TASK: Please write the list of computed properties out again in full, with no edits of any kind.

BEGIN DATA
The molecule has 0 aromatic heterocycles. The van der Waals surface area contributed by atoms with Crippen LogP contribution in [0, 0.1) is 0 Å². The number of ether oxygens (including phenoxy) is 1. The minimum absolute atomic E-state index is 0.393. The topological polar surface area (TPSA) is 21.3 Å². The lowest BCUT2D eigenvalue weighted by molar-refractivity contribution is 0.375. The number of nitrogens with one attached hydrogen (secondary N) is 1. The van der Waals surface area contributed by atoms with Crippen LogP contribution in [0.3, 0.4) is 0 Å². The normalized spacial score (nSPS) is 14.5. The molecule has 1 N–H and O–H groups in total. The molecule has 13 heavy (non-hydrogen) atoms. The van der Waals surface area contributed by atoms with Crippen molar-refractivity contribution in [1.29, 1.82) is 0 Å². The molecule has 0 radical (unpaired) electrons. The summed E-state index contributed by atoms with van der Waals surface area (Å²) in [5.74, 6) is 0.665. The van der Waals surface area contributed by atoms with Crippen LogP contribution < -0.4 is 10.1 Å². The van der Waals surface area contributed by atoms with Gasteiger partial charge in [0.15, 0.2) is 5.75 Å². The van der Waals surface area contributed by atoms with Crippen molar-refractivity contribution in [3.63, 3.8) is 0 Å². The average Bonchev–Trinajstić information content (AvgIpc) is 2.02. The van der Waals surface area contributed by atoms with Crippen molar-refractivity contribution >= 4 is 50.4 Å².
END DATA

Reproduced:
The molecule has 0 aromatic heterocycles. The van der Waals surface area contributed by atoms with Crippen LogP contribution in [0, 0.1) is 0 Å². The number of ether oxygens (including phenoxy) is 1. The minimum absolute atomic E-state index is 0.393. The topological polar surface area (TPSA) is 21.3 Å². The lowest BCUT2D eigenvalue weighted by molar-refractivity contribution is 0.375. The number of nitrogens with one attached hydrogen (secondary N) is 1. The van der Waals surface area contributed by atoms with Crippen LogP contribution in [0.3, 0.4) is 0 Å². The normalized spacial score (nSPS) is 14.5. The molecule has 1 N–H and O–H groups in total. The molecule has 13 heavy (non-hydrogen) atoms. The van der Waals surface area contributed by atoms with Crippen molar-refractivity contribution in [1.29, 1.82) is 0 Å². The molecule has 0 radical (unpaired) electrons. The summed E-state index contributed by atoms with van der Waals surface area (Å²) in [5.74, 6) is 0.665. The van der Waals surface area contributed by atoms with Crippen LogP contribution < -0.4 is 10.1 Å². The van der Waals surface area contributed by atoms with Gasteiger partial charge in [0.15, 0.2) is 5.75 Å². The van der Waals surface area contributed by atoms with Crippen molar-refractivity contribution in [3.63, 3.8) is 0 Å². The average Bonchev–Trinajstić information content (AvgIpc) is 2.02. The van der Waals surface area contributed by atoms with Crippen molar-refractivity contribution >= 4 is 50.4 Å².